In this matter, appellee accused appellant of fathering a child of a woman not his wife and further abandoning the child without social or financial support. Were this a defamation action, allegations of such serious sexual misconduct and, in some circumstances, criminal conduct, would be defamatory without proof of special damage. Restatement of the Law 2d, Torts, (1977), 186-187, Section 571 and 574. The hurtful nature of such statements has been recognized in law since the Sixteenth Century. Keeton, Prosser and Keeton on Torts (5th Ed.1984), 792- 793. Accordingly, we must conclude that, absent good cause for such allegations, their initiation may be of the outrageous nature contemplated by the restatement. It follows that one making such serious allegations has a duty to insure their accuracy.
It is undisputed that appellee initiated these charges. It is also undisputed that appellee made no effort whatsoever to verify that the Louis Irving alleged to be Tony H.'s father was the Louis “Red” Irving drawn into the system by these allegations. Appellee seeks to transfer the blame for this lack of verification on the clerical assistant who obtained appellant's address, but the clerical assistant described her duties as only that of a secretary. If her responsibility in this matter is greater, then that is a question of fact.
Moreover, there is a dispute over when appellee came to know that Tony H's father was African-American. The trial court refused to consider a late submitted affidavit from Tony H's mother in which she averred that she told appellee that Tony's father was African-American when she revealed the name “Louis Irving” to him. Instead, the court looked to appellee's deposition testimony in which he stated that the mother claimed ignorance of Louis Irving's address and refused to provide other identifying information on him.
Even excluding consideration of the tardy affidavit, there is evidence of record contesting appellee's assertion that he was not aware of Tony H.'s father's race. In both the diary kept by the Irvings, which was introduced as a defendant's exhibit during appellant's deposition, and in the deposition testimony of appellant's wife, appellee is quoted as making an admission that he, “knew that the father was black. We-he said this should have been stopped at the beginning.” Therefore, a question of fact exists as to when appellee was aware of the true father's race.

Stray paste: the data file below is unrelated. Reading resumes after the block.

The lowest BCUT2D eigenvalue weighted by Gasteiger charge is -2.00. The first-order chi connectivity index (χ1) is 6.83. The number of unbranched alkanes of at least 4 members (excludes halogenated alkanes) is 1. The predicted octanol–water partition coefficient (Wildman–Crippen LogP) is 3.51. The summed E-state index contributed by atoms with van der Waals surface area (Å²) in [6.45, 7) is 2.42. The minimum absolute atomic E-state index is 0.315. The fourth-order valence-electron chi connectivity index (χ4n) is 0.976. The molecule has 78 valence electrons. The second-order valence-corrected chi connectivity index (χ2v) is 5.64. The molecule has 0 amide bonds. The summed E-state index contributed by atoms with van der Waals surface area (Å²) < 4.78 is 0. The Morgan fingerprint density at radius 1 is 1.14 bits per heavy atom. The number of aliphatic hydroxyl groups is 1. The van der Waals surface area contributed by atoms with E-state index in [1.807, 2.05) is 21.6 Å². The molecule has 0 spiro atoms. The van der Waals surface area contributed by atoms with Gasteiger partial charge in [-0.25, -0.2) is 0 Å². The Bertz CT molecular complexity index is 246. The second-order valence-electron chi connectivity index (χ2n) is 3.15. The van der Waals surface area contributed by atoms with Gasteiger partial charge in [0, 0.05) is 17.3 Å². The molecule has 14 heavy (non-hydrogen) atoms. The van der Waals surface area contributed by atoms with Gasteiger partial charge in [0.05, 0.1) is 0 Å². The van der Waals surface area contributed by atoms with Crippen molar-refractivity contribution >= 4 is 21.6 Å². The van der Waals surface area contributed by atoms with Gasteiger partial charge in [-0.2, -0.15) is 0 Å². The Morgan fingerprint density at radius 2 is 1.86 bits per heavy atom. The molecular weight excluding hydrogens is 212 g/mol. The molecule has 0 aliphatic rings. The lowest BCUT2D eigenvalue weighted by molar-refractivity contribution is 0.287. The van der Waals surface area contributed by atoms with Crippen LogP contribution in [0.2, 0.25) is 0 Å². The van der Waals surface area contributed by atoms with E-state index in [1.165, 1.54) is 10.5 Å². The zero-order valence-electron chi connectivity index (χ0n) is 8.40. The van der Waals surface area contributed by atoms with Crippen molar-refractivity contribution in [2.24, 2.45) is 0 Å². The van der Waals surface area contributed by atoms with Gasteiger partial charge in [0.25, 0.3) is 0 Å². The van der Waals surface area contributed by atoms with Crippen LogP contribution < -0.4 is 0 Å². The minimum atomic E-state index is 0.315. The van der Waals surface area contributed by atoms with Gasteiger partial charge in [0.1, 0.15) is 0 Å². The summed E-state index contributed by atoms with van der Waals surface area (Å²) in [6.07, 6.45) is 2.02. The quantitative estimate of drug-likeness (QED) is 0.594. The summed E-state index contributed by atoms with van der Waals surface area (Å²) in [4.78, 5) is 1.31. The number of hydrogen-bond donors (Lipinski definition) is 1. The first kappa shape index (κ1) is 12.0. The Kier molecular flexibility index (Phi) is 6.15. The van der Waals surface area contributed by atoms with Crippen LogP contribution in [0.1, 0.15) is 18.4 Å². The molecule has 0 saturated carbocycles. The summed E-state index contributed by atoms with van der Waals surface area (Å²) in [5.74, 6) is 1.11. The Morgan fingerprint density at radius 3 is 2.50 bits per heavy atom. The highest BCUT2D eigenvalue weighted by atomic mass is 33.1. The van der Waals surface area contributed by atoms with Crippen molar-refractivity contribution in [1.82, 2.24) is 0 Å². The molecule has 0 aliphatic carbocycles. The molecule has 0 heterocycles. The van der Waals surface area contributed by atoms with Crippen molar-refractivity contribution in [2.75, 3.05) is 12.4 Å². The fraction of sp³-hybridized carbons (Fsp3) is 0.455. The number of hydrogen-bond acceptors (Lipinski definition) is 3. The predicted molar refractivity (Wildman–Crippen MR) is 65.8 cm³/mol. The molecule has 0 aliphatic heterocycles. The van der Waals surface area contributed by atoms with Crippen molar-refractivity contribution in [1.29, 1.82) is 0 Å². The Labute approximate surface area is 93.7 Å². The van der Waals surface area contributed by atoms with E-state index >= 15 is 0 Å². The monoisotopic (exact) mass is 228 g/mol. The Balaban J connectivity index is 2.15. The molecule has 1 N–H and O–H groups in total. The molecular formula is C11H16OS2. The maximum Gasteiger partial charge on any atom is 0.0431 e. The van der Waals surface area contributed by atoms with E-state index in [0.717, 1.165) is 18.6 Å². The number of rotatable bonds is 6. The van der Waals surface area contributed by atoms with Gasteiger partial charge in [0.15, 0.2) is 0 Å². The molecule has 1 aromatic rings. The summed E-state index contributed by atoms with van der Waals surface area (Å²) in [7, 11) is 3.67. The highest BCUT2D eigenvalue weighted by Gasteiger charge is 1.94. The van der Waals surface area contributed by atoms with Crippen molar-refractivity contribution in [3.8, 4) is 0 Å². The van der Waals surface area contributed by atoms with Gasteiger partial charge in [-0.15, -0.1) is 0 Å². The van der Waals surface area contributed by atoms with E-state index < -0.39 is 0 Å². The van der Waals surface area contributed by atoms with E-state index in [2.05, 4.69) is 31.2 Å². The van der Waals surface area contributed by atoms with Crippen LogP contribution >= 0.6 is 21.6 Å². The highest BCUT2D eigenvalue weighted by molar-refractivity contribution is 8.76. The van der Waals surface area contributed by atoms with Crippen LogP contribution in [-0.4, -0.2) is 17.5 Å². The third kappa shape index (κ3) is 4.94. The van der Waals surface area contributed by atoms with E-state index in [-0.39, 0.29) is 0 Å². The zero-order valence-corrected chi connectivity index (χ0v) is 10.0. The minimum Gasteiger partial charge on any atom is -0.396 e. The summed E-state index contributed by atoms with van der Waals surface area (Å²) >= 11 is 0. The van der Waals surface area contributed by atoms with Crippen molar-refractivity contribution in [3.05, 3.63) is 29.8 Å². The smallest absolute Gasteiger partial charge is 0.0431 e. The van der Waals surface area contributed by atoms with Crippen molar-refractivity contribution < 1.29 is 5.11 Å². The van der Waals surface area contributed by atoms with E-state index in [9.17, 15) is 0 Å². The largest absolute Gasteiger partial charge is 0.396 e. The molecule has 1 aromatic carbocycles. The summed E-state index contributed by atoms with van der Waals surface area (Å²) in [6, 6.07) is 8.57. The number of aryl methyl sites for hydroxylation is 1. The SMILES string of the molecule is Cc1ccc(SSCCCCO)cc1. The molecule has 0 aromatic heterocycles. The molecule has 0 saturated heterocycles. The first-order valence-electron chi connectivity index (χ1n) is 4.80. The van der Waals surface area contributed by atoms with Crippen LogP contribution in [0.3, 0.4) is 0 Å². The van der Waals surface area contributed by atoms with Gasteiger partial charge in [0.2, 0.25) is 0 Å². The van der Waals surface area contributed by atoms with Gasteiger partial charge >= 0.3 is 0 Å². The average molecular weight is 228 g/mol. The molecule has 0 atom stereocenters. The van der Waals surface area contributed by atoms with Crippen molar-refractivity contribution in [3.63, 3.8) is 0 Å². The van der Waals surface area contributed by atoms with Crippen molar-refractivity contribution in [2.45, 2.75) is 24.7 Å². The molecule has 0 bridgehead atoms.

Obviously, all of this only goes to exacerbate the outrageousness of the situation. The reckless conduct that may take this case out of the immunity statute, is that a public, employee should make official allegations of moral turpitude and potential criminal conduct against a citizen without any attempt to verify that the individual accused was the proper party. In this matter, a question of material fact exists as to whether this was the case and to what extent appellee was responsible.
Accordingly, appellant's sole assignment of error is found well taken.
In his brief, appellee urges us to consider his other four bases for the motion that the trial court did not reach in the event we find summary judgment was inappropriate on the basis relied upon by the trial court. Although the trial court indicated in its decision that these other arguments “may have merit,” it did not address these points. We decline to now determine this case without first providing the trial court with an opportunity to rule on these issues.
On consideration whereof, the judgment of the Lucas County Court of Common Pleas is reversed. This matter is remanded to the court for further proceedings consistent with this decision. Costs to appellee.
1. The complaint that initiated the present matter also lists three John Does employed by CSB as defendants.
2. Appellee, in his deposition, denied ever having been told that Louis Irving was African-American. The statement was contradicted by a reported admission by appellee and in an affidavit by Indiola submitted while the motion for summary judgment herein was decisional.
3. The clerical assistant, in her deposition, described her position as that of a secretary without any investigatory authority.
HANDWORK and GLASSER, JJ., concur. GEORGE M. GLASSER, J., retired, sitting by assignment of the Chief Justice of the Supreme Court of Ohio.